During the march into Tennessee in the spring of 1862, Colonel Turchin was taken seriously ill, and for some days was carried in an ambulance on the route. Nadine Turchin nursed her husband during his illness, and also filled his place as commander of the regiment.

San Francisco Russian Cathedral
The San Francisco cathedral is beautiful:

"The Russian cathedral in San Francisco, after renovations following an 1889 fire. "
The other really old parish, the San Francisco cathedral, was founded in 1868 under Russian authority. Just like New Orleans, San Francisco had a multi-ethnic Orthodox community. That community largely consisted of Greeks and Serbs, and in 1867, they formally requested that the Russian bishop in Alaska send them a priest. Soon after this, the Russian bishop moved his own residence down to San Francisco.

...the New Orleans and San Francisco parishes were the only churches in the United States in 1890. They were outposts, really; there wasn’t much in the way of established Orthodoxy in America, outside of the Russians and Orthodox natives in Alaska. But after 1890, things began to change really rapidly. On the one hand, as I said before, thousands of Orthodox immigrants were arriving in the United States. And at the same time, entire parishes of Eastern Rite Catholics were converting, en masse, to Orthodoxy.

The article above sounded wrong to me when it said that New Orleans and San Francisco had the only parishes in the US... but then I remembered that Alaska only became a state in the mid 20th century.

St. Mary's Cathedral/Cathedral of the Protection of the Holy Virgin, Minneapolis, first built 1887.
The parish community has been at its present location since 1887 when faithful immigrants primarily from Slovakia, Carpatho-Rus, and Ukraine built their first church of wood. The present congregation includes third and fourth generation descendants of the original founders, along with men and women from across the greater Twin Cities region from all nationalities and backgrounds. Through the years, many of today's parishioners have converted to Orthodox Christianity, reflecting the diversity of Orthodoxy and residents of Minnesota.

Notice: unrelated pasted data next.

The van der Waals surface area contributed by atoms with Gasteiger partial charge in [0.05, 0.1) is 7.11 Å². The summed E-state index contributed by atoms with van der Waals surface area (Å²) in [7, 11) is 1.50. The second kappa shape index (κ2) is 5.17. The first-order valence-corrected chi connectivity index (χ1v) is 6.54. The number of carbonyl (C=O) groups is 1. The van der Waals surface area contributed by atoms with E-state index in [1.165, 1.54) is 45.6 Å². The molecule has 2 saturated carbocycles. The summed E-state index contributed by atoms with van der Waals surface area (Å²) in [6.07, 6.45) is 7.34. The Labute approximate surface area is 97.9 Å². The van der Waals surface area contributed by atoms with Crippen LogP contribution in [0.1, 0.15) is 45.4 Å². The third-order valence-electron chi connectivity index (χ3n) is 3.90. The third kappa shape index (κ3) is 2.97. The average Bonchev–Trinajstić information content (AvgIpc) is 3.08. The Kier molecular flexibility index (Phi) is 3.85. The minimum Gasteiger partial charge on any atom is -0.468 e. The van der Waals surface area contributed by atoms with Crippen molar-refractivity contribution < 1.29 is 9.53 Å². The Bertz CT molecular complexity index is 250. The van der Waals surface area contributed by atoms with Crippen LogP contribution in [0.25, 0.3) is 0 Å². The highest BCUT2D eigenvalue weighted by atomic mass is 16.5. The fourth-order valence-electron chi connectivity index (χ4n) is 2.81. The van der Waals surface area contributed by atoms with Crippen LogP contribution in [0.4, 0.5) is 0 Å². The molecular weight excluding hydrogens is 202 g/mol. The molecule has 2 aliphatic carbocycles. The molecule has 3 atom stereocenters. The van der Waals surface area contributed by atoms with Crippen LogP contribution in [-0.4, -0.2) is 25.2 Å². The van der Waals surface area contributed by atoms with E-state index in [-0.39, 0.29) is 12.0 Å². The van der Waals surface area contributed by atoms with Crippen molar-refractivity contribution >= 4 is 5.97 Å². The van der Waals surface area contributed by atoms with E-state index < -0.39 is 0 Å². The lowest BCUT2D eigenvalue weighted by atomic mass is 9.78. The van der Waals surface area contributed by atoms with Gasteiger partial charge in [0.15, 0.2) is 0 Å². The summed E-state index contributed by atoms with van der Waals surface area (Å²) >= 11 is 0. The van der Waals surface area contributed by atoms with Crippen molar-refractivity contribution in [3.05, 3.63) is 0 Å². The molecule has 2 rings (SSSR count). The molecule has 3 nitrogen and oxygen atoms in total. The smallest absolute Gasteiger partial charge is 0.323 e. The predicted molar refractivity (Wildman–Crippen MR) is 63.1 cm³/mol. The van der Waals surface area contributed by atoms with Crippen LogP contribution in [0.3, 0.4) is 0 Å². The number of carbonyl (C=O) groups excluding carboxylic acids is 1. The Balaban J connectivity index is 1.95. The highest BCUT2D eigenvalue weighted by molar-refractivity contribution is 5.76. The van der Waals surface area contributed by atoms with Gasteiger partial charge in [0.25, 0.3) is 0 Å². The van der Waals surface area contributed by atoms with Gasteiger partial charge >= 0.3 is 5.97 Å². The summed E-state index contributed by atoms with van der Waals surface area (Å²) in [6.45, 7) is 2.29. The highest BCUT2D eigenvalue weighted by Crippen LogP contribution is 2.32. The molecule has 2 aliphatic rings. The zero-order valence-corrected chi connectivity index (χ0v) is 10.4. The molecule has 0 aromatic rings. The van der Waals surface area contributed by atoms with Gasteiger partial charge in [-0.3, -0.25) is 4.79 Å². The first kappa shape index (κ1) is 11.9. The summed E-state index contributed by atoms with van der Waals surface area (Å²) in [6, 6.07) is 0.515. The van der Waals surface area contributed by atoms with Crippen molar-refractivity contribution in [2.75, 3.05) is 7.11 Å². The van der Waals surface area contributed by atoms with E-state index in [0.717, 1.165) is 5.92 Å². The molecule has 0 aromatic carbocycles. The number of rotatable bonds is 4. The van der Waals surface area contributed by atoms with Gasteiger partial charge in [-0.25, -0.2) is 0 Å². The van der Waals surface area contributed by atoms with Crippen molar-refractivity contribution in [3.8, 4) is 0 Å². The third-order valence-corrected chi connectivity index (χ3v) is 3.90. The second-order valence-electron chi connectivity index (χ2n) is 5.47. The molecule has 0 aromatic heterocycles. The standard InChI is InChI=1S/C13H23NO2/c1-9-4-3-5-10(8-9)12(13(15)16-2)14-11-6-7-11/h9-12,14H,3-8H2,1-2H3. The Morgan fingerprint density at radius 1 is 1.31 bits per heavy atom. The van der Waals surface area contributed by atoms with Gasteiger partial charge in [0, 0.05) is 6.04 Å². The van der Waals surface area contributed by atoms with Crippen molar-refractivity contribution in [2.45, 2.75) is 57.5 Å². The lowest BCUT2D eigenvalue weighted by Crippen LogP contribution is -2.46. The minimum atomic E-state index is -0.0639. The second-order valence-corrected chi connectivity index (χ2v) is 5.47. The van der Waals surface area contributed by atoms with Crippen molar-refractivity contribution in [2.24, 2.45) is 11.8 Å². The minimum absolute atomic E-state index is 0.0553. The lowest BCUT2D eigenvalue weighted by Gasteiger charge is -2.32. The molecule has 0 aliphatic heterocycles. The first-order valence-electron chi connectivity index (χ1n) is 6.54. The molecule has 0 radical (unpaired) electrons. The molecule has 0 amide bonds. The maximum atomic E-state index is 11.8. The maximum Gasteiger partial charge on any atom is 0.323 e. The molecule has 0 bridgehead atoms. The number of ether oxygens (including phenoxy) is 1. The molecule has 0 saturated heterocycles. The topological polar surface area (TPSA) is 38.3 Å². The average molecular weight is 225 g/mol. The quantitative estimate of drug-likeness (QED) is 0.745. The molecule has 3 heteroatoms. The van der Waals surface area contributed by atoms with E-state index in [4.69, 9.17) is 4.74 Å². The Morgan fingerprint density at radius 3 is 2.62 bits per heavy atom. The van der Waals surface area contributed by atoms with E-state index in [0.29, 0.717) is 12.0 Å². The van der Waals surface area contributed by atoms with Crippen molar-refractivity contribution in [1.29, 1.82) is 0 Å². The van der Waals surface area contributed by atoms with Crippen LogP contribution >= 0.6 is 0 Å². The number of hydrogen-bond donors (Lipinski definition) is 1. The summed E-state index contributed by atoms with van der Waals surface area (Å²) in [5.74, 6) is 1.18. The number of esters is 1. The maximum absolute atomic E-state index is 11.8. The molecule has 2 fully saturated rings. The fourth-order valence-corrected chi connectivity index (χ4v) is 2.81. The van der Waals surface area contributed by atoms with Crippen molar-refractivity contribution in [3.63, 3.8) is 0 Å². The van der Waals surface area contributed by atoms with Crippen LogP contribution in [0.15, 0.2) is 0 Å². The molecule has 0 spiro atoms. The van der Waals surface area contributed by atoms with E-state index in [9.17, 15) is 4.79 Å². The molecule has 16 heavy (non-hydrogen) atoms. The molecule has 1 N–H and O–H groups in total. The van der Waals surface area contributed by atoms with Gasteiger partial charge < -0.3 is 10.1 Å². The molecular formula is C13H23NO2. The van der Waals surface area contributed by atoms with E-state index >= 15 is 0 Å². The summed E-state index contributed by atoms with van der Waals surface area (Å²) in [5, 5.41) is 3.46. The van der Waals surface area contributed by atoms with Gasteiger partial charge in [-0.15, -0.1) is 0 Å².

In 1904, the structure burned to the ground, and members decided to build the larger steel and stone structure in continuous use to the present day.

Original St. Mary's Cathedral building


St. Mary's Orthodox Cathedral, today. This building was built in 1905. It looks amazing for such an old building.

1877
"The first known Rusyn, or Carpatho-Ruthenian, immigrant to Minneapolis, George Homzik, arrives in the city."


St. Nicholas Russian Church, Eklutna, Alaska


The Knik chapel was completed in 1889. Orthodox priest Ioann Bortnovsky, who served Upper Cook Inlet from 1897-1907, wrote in his journals that numerous Dena’ina families moved from Knik to Eklutna in 1897 to escape unscrupulous white traders. The Knik chapel was evidently disassembled for relocation as well, but Bortnovsky persuaded the Dena’ina immigrating to Eklutna to build a new chapel instead. The chapel was finished by December 20, 1897, and the fixtures from the Knik chapel were installed in the new building.
https://m.newsminer.com/features/su...cle_216082e6-a80f-11e8-a112-cf0379f5d84d.html

Chicago, 1890's - first time there were two parishes in one city answering to different jurisdictions:

Eventually, the Church of Greece sent a priest named Fr. Panagiotis Phiambolis, and in 1892 Phiambolis established the first Orthodox parish of any kind in Chicago. But this was not a multi-ethnic parish, like San Francisco and New Orleans. This parish was specifically for Greek people. The Chicago Tribune reported that the new Greek church “wants no one but those of Hellenic blood among its members” Almost exactly one month after the Greek church began in Chicago, the Russians established their own church. By now, I should note, Bishop Vladimir had been recalled to Russia, and was replaced by Bishop Nicholas.